The day-to-day costs of running a multifamily residential building are significant. There’s the fuel oil, electric, cleaning supplies, equipment maintenance and service calls for repair and upkeep. Then there are the insurance costs, landscaping, trash removal, snow removal, advertising, property taxes, and maintenance fees.
In today’s economy, the price of many of these items has gone nowhere but up (and up and up). “The rising costs of fuel and electricity are impacting everybody, and costs to a property-sharing common expense can and have changed substantially, leaving many with a deficit at the end of the year,” says Kerri Bonariggo, director of residential sales for Gordon’s Woods Condominiums in West Roxbury, Massachusetts.
As an example she says, “an association I work with and meet with regularly had the phone lines for the fire alarm system and elevator emergency raised by $30 per month. If you are not regularly monitoring every bill that is received, these small adjustments add up to large dollar amounts quickly.”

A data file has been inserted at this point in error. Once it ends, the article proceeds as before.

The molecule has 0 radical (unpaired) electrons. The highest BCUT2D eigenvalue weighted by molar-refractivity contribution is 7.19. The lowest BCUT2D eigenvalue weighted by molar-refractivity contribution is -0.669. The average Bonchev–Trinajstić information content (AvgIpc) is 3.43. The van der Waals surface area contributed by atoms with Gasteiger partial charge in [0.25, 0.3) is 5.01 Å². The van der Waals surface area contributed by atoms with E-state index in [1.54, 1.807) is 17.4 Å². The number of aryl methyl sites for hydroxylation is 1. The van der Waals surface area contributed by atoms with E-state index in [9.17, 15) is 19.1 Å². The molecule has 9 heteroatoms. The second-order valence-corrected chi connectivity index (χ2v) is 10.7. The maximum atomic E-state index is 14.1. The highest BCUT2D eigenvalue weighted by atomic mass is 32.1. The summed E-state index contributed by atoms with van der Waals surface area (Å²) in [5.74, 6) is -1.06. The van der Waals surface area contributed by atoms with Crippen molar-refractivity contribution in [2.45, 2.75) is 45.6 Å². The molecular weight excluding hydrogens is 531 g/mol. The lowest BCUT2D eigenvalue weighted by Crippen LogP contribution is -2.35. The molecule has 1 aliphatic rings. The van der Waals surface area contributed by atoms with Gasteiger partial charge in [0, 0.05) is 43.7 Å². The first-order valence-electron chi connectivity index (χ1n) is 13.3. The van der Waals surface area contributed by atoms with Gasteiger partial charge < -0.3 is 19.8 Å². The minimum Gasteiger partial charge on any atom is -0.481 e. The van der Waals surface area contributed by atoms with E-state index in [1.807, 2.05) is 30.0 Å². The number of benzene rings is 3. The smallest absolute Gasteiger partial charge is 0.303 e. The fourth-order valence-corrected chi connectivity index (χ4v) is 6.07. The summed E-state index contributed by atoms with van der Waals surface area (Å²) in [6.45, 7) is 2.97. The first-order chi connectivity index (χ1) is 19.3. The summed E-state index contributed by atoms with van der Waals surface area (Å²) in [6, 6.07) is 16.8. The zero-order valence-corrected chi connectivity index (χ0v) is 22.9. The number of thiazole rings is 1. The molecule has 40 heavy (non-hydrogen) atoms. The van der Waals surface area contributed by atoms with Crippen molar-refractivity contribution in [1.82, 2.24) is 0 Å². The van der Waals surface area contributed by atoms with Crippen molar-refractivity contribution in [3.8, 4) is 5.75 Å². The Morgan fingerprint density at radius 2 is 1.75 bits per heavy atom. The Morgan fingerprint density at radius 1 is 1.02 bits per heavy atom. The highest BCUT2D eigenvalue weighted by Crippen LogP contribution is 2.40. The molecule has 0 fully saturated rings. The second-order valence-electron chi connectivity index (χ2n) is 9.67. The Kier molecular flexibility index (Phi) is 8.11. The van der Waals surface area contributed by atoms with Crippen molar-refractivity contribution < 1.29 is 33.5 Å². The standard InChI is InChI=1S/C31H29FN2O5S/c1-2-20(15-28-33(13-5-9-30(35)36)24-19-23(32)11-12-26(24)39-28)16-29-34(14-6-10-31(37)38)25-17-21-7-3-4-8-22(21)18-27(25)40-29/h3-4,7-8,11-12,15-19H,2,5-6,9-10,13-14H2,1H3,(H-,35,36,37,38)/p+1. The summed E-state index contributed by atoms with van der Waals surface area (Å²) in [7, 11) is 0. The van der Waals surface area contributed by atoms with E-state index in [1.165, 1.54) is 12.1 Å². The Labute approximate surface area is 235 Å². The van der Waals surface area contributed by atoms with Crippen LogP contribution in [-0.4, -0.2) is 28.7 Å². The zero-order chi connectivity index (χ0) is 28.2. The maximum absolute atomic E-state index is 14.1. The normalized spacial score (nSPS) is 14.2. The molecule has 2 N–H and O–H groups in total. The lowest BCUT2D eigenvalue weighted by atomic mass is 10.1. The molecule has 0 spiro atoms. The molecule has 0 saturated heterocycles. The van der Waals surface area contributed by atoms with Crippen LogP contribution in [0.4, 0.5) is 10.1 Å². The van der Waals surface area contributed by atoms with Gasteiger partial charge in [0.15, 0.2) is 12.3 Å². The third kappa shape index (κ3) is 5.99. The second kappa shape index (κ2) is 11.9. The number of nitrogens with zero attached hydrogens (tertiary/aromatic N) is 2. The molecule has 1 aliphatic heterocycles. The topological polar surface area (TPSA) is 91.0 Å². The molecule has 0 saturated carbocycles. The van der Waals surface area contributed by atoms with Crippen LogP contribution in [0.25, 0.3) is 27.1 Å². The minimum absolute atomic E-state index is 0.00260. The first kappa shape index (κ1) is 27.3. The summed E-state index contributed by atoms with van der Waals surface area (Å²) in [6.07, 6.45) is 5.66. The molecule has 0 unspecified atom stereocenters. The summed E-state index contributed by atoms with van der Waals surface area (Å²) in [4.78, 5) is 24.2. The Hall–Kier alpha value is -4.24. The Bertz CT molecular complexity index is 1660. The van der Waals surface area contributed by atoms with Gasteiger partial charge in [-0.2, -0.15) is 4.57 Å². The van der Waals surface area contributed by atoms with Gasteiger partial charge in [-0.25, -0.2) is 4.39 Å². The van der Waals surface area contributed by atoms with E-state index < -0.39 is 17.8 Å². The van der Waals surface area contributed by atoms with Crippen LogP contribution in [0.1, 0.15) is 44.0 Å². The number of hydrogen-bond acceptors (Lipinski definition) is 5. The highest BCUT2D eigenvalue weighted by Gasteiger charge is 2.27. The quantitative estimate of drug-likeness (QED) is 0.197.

Costs should always be on the forefront of a manager’s mind and there may come a time when the budget has to be tightened. The bottom line to managing an association’s bottom line is to do what anybody does when hit with too much month at the end of their money: Evaluate spending, cut costs and look for better deals.
Evaluating current expenditures is the first step in determining whether or not any spending is out of control and if changes are needed to rein it in. “This may sound silly, but we see how [our spending] is compared to our budget…and if we’re within budget, we think we’re usually doing pretty well,” says Mark Luckman, CMCA, AMS, a senior property manager at Thayer & Associates Inc. in Cambridge, Massachusetts. “The red light comes on when we’re noticing a line item that exceeds the designated budget for that year.”